Tensor is a data structure for storing structured data, such as a scalar, a vector, a matrix or a high dimensional tensor. The name of the ADCME backend,
TensorFlow, is also derived from its core framework,
Tensor. Tensors can be viewed as symbolic versions of Julia's
A tensor is a collection of $n$-dimensional arrays. ADCME represents tensors using a
PyObject handle to the TensorFlow
Tensor data structure. A tensor has three important properties
name: Each Tensor admits a unique name.
shape: For scalars, the shape is always an empty tuple
(); for $n$-dimensional vectors, the shape is
(n,); for matrices or higher order tensors, the shape has the form
(n1, n2, ...)
dtype: The type of the tensors. There is a one-to-one correspondence between most TensorFlow types and Julia types (e.g.,
Bool). Therefore, we have overloaded the type name so users have a unified interface.
An important difference is that
tensor object stores data in the row-major while Julia's default for
Array is column major. The difference may affect performance if not carefully dealt with, but more often than not, the difference is not relevant if you do not convert data between Julia and Python often. Here is a representation of ADCME
There are 4 ways to create tensors.
constant. As the name suggests,
constantcreates an immutable tensor from Julia Arrays.
constant(1.0) constant(rand(10)) constant(rand(10,10))
Variable. In contrast to
Variablecreates tensors that are mutable. The mutability allows us to update the tensor values, e.g., in an optimization procedure. It is very important to understand the difference between
Variable: simply put, in inverse modeling, tensors that are defined as
Variableshould be the quantity you want to invert, while
constantis a way to provide known data.
Variable(1.0) Variable(rand(10)) Variable(rand(10,10))
placeholderis a convenient way to specify a tensor whose values are to be provided in the runtime. One use case is that you want to try out different values for this tensor and scrutinize the simulation result.
placeholder(Float64, shape=[10,10]) placeholder(rand(10)) # default value is `rand(10)`
SparseTensoris a special data structure to store a sparse matrix. Although it is not very emphasized in machine learning, sparse linear algebra is one of the cores to scientific computing. Thus possessing a strong sparse linear algebra support is the key to success inverse modeling with physics based machine learning.
using SparseArrays SparseTensor(sprand(10,10,0.3)) SparseTensor([1,2,3],[2,2,2],[0.1,0.3,0.5],3,3) # specify row, col, value, number of rows, number of columns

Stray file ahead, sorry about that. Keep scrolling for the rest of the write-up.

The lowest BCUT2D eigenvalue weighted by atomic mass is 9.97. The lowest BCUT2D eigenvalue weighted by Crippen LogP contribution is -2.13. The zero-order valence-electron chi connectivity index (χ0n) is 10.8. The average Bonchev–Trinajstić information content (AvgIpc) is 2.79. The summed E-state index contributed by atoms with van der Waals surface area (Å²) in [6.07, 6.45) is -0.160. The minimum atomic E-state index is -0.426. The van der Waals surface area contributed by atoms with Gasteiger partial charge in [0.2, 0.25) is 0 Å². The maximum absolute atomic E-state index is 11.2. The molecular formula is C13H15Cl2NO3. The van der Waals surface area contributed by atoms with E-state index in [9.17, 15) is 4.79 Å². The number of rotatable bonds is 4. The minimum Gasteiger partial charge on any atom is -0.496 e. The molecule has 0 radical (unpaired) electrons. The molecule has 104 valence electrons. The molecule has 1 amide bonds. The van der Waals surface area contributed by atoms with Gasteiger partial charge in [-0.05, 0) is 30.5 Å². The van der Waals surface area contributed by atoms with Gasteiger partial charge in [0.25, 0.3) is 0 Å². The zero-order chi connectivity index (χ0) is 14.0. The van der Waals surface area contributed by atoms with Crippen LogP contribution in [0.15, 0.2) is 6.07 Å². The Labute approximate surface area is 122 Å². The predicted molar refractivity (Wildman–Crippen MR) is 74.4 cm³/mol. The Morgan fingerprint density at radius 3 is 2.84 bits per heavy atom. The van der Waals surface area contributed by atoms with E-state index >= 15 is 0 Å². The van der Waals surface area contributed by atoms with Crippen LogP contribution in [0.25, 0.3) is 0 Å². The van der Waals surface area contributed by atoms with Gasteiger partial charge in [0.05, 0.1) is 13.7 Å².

Now we know how to create tensors, the next step is to perform mathematical operations on those tensors.
Operator can be viewed as a function that takes multiple tensors and outputs multiple tensors. In the computational graph, operators are represented by nodes while tensors are represented by edges. Most mathematical operators, such as
/, and matrix operators, such as matrix-matrix multiplication, indexing and linear system solve, also work on tensors.
a = constant(rand(10,10)) b = constant(rand(10)) a + 1.0 # add 1 to every entry in `a` a * b # matrix vector production a * a # matrix matrix production a .* a # element wise production inv(a) # matrix inversion
With the aforementioned syntax to create and transform tensors, we have created a computational graph. However, at this point, all the operations are symbolic, i.e., the operators have not been executed yet.
To trigger the actual computing, the TensorFlow mechanism is to create a session, which drives the graph based optimization (like detecting dependencies) and executes all the operations.
a = constant(rand(10,10)) b = constant(rand(10)) c = a * b sess = Session() run(sess, c) # syntax for triggering the execution of the graph
If your computational graph contains
Variables, which can be listed via
get_collection, then you must initialize your graph before any
run command, in which the Variables are populated with initial values
The kernels provide the low level C++ implementation for the operators. ADCME augments users with missing features in TensorFlow that are crucial for scientific computing and tailors the syntax for numerical schemes. Those kernels, depending on their implementation, can be used in CPU, GPU, TPU or heterogenious computing environments.
All the intensive computations are done either in Julia or C++, and therefore we can achieve very high performance if the logic is done appropriately. For performance critical part, users may resort to custom kernels using
customop, which allows you to incooperate custom designed C++ codes.
ADCME performances operations on tensors. The actual computations are pushed back to low level C++ kernels via operators. A session is need to drive the executation of the computation. It will be easier for you to analyze computational cost and optimize your codes with this computation model in mind.
Here we show a list of commonly used operators in ADCME.
|Get size of dimension|
|3D Tensor indexing|
|Index relative to end|
|Extract row (most efficient)|
|Convert to dense diagonal matrix|
|Convert to sparse diagonal matrix|
|Extract diagonals as vector|
|Matrix (vector) multiplication|
|Average all elements|
|Average along dimension|
|Maximum/Minimum of all elements|
|Squeeze all single dimensions|
|Squeeze along dimension|
|Reduction (along dimension)|
In some cases you might find some features missing in ADCME but present in TensorFlow. You can always use
tf.<function_name>. It's compatible.